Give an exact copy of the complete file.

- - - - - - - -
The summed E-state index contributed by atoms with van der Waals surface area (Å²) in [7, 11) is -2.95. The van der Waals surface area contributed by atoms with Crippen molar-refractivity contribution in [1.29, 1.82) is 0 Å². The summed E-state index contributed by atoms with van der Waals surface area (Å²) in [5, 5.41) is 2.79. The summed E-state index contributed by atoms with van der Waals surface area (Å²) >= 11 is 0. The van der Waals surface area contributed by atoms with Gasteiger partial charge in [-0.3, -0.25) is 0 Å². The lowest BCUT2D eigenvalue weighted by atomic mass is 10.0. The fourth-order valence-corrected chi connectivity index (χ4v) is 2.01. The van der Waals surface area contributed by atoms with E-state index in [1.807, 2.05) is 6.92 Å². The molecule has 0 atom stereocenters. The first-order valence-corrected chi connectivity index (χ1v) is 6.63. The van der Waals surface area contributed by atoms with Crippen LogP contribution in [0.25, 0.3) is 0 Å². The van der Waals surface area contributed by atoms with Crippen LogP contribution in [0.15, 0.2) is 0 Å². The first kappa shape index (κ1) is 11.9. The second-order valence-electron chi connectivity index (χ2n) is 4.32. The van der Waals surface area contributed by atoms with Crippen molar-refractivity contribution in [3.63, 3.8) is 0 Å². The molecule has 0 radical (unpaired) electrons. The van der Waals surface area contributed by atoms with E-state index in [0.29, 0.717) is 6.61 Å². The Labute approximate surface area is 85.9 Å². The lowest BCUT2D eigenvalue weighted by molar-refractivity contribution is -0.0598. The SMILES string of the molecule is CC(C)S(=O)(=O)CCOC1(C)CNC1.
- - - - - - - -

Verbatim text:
The summed E-state index contributed by atoms with van der Waals surface area (Å²) in [7, 11) is -2.95. The van der Waals surface area contributed by atoms with Crippen molar-refractivity contribution in [1.29, 1.82) is 0 Å². The summed E-state index contributed by atoms with van der Waals surface area (Å²) in [5, 5.41) is 2.79. The summed E-state index contributed by atoms with van der Waals surface area (Å²) >= 11 is 0. The van der Waals surface area contributed by atoms with Gasteiger partial charge in [-0.3, -0.25) is 0 Å². The lowest BCUT2D eigenvalue weighted by atomic mass is 10.0. The fourth-order valence-corrected chi connectivity index (χ4v) is 2.01. The van der Waals surface area contributed by atoms with E-state index in [1.807, 2.05) is 6.92 Å². The molecule has 0 atom stereocenters. The first-order valence-corrected chi connectivity index (χ1v) is 6.63. The van der Waals surface area contributed by atoms with Crippen LogP contribution in [0.25, 0.3) is 0 Å². The van der Waals surface area contributed by atoms with Crippen LogP contribution in [0.15, 0.2) is 0 Å². The first kappa shape index (κ1) is 11.9. The second-order valence-electron chi connectivity index (χ2n) is 4.32. The van der Waals surface area contributed by atoms with Crippen molar-refractivity contribution in [3.63, 3.8) is 0 Å². The molecule has 0 radical (unpaired) electrons. The van der Waals surface area contributed by atoms with E-state index in [0.29, 0.717) is 6.61 Å². The Labute approximate surface area is 85.9 Å². The lowest BCUT2D eigenvalue weighted by molar-refractivity contribution is -0.0598. The SMILES string of the molecule is CC(C)S(=O)(=O)CCOC1(C)CNC1.